God has been faithful to this promise and here in Jeremiah 5:24 he raised it as evidence against the unbelief of his people. Instead of realizing that this was an expression of God’s love, people take it for granted. Other passages of scripture (Ps 19:1, Rom 1:20, Acts 14:17) tell us that this operation of nature is a powerful witness to God’s existence, power, goodness, and love. Yet humanity–whether Jewish or Gentile–is so hardhearted that people deny God’s existence or his knowability. If you’ve ever wondered why people who have never heard of Jesus are condemned, this is a big reason why. The first reason, of course is sin; we all sin and sin demands eternal death. But part of the wickedness of sin is that people see God’s goodness and love each day, depend on it for survival and existence, but don’t cry out for God to save us or reveal himself to us.

In the next verse, Jeremiah 5:25, God said he has taken these things away from his people because of their sins. Although God’s creation witnesses to all humanity about him, only those who know him will worship him for his creation. It is a beautiful summer day as I write this; maybe it will be when you read it. Take time to thank God for his love and faithfulness to all humanity. Then ask God to help us as a church family reach others with the gospel they need to worship the Creator God for who he really is.

Deuteronomy 22, Isaiah 49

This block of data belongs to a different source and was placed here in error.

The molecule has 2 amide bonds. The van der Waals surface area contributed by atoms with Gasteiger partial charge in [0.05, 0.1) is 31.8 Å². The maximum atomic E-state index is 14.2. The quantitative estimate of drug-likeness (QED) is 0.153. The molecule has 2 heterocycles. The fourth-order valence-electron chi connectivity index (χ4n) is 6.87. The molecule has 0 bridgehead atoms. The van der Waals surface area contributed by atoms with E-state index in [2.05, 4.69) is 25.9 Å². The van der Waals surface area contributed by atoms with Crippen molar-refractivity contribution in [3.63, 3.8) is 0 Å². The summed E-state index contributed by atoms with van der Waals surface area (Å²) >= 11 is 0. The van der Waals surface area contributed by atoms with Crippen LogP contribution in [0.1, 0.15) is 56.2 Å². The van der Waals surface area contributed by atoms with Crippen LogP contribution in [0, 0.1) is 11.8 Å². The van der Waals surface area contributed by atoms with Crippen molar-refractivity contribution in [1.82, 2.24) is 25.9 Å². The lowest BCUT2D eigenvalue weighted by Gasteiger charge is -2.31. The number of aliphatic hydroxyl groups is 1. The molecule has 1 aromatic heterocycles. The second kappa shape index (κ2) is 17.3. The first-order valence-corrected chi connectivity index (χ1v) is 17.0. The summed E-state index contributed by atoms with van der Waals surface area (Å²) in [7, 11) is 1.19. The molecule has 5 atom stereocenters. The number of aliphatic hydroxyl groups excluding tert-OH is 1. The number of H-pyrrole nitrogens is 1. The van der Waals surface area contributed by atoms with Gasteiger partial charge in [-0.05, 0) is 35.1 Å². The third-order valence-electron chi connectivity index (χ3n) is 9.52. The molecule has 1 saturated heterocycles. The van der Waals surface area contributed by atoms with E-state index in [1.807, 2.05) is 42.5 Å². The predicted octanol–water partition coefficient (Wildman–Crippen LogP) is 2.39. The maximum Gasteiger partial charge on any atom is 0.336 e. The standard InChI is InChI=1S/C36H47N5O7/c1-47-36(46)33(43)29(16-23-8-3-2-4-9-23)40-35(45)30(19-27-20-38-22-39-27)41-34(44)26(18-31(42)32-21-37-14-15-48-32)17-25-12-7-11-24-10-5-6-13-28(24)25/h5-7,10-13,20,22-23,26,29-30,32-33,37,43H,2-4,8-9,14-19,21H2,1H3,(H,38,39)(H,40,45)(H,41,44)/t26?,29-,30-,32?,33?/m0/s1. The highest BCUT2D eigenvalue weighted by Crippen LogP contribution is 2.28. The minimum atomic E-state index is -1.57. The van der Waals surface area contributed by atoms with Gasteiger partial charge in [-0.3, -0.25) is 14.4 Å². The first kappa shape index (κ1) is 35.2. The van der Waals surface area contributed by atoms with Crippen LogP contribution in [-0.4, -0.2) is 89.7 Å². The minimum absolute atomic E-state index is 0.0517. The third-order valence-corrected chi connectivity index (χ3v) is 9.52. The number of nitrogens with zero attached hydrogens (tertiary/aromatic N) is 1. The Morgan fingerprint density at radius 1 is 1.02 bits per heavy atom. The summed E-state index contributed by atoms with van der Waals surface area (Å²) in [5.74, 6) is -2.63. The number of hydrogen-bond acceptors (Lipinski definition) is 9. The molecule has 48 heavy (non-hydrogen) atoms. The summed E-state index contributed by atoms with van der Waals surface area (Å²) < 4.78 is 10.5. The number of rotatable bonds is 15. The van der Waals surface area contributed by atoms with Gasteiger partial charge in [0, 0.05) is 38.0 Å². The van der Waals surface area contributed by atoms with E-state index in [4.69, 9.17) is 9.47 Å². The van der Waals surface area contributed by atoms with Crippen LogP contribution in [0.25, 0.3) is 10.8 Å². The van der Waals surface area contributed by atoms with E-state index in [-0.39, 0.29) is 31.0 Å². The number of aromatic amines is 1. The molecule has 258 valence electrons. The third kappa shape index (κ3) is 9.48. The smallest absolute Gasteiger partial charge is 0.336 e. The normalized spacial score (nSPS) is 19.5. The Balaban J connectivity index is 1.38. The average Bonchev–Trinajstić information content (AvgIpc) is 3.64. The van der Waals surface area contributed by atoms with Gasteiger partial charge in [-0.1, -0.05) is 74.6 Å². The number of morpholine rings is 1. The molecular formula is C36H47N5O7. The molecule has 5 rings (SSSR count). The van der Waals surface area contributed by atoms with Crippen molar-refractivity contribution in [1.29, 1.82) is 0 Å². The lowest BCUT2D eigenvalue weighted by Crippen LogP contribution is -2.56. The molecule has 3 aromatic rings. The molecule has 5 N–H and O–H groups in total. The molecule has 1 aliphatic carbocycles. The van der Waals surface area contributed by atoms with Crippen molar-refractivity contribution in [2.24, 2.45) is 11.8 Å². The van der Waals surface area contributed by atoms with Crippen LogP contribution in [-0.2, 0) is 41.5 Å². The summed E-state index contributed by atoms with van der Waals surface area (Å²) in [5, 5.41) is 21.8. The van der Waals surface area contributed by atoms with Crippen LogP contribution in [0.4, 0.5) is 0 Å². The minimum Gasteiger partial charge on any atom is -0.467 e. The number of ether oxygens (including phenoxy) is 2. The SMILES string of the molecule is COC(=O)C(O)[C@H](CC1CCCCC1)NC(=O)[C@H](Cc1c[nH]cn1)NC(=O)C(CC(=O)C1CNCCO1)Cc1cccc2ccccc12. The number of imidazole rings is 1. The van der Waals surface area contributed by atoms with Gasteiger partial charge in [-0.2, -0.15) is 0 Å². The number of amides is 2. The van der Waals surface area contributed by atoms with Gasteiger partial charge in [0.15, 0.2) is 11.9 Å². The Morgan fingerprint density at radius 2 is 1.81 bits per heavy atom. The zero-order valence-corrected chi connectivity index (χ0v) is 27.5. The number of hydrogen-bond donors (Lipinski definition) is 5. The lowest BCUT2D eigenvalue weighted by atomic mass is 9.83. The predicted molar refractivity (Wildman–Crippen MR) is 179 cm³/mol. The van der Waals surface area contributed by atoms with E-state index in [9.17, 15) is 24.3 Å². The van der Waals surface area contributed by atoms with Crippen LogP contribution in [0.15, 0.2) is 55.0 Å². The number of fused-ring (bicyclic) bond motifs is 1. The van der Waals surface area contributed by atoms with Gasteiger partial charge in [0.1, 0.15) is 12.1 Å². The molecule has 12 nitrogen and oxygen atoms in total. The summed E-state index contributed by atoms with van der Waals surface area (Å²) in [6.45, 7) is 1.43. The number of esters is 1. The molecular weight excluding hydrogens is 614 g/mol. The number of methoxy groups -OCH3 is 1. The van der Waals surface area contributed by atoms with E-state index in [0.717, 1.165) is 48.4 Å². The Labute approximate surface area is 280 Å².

Read Deuteronomy 22 and Isaiah 49.

This devotional is about Isaiah 49:1-4.

In the third line of verse 1 we read, “Before I was born the Lord called me”, and the word “I” in that line would lead us to believe that this is Isaiah’s speech to the world (v. 1: “islands… distant nations”). However, scholars who have spent a lot more time than I have studying Isaiah key in on the words, “You are my servant, Israel….” and identify the speaker in this prophecy not as Isaiah but as the “Servant” aka “the Messiah” in whom all of Israel is identified. So, Jesus is the speaker in this passage, not Isaiah (see also verse 5).

Notice what he said, however, in verse 4: “But I said, ‘I have labored in vain; I have spent my strength for nothing at all.’” The night of Jesus’s crucifixion must have felt like this. After being followed by thousands, Jesus was betrayed by one of his closest 12 followers and abandoned by the other 11 after he was arrested. The next day he would cry out in anguish, “My God, my God, why have you forsaken me?” Although as God the Son, Jesus knew that his labor was not in vain, as a man he must have felt a profound sense of failure and frustration. Verse 4a-b captures that feeling. After God the father said that Jesus was his servant, “in whom I will display my splendor,” the man, Jesus, may have felt like a failure.

But verse 4 continued with two more lines: “Yet what is due me is in the Lord’s hand, and my reward is with my God.” After being betrayed and abandoned, crucified, pronounced dead, and buried, Jesus rose from the dead and received his reward in the form of millions of people who have trusted him for salvation in the days after his resurrection.

Every one of us who serves the Lord, including Isaiah, has probably felt like Jesus did in verse 4a-b. We feel that our witness and our work for Christ has been ineffective and that no lasting, eternal value will remain from what we’ve done for God. It is important to remember in these moments verse 4c-d. We only see a small part of the picture of what our lives mean and our work accomplishes. God, on the other hand, sees it all. If we are faithful in serving the Lord, there will be an eternal reward from it.

God is using you. He’s using your words that witness for him, your life that gives credibility to your witness, and any other way in which you are serving the Lord. So, don’t give up or give in when you feel discouraged. Believe that God is working through you and that you will be rewarded with meaningful, eternal results.